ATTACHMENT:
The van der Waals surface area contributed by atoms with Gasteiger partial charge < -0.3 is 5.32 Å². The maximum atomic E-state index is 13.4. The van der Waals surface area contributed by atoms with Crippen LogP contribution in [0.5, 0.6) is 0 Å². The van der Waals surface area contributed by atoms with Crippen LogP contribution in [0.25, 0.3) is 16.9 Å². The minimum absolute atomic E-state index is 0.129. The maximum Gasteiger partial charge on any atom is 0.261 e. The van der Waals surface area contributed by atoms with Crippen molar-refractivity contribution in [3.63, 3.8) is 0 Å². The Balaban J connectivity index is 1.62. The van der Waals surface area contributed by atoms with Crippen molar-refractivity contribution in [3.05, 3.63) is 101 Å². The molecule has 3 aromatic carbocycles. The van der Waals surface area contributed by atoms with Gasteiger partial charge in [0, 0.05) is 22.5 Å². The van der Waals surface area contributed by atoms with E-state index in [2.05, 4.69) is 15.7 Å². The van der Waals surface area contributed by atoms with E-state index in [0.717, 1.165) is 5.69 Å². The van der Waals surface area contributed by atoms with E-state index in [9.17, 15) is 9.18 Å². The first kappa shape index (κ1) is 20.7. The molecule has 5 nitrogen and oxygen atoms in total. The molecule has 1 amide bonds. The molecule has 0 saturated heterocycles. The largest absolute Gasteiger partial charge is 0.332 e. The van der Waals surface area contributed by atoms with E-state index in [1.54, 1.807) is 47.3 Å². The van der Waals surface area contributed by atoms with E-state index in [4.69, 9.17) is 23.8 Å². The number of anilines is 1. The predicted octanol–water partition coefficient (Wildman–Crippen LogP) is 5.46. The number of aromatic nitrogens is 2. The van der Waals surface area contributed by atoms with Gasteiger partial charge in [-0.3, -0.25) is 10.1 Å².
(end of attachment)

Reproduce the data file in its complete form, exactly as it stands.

The van der Waals surface area contributed by atoms with Gasteiger partial charge < -0.3 is 5.32 Å². The maximum atomic E-state index is 13.4. The van der Waals surface area contributed by atoms with Crippen LogP contribution in [0.5, 0.6) is 0 Å². The van der Waals surface area contributed by atoms with Crippen LogP contribution in [0.25, 0.3) is 16.9 Å². The minimum absolute atomic E-state index is 0.129. The maximum Gasteiger partial charge on any atom is 0.261 e. The van der Waals surface area contributed by atoms with Crippen molar-refractivity contribution in [3.63, 3.8) is 0 Å². The Balaban J connectivity index is 1.62. The van der Waals surface area contributed by atoms with Crippen molar-refractivity contribution in [3.05, 3.63) is 101 Å². The molecule has 3 aromatic carbocycles. The van der Waals surface area contributed by atoms with Gasteiger partial charge in [0, 0.05) is 22.5 Å². The van der Waals surface area contributed by atoms with E-state index in [2.05, 4.69) is 15.7 Å². The van der Waals surface area contributed by atoms with E-state index in [0.717, 1.165) is 5.69 Å². The van der Waals surface area contributed by atoms with E-state index in [9.17, 15) is 9.18 Å². The first kappa shape index (κ1) is 20.7. The molecule has 5 nitrogen and oxygen atoms in total. The molecule has 1 amide bonds. The molecule has 0 saturated heterocycles. The largest absolute Gasteiger partial charge is 0.332 e. The van der Waals surface area contributed by atoms with E-state index in [1.54, 1.807) is 47.3 Å². The van der Waals surface area contributed by atoms with E-state index in [4.69, 9.17) is 23.8 Å². The number of anilines is 1. The predicted octanol–water partition coefficient (Wildman–Crippen LogP) is 5.46. The number of aromatic nitrogens is 2. The van der Waals surface area contributed by atoms with Gasteiger partial charge in [-0.3, -0.25) is 10.1 Å².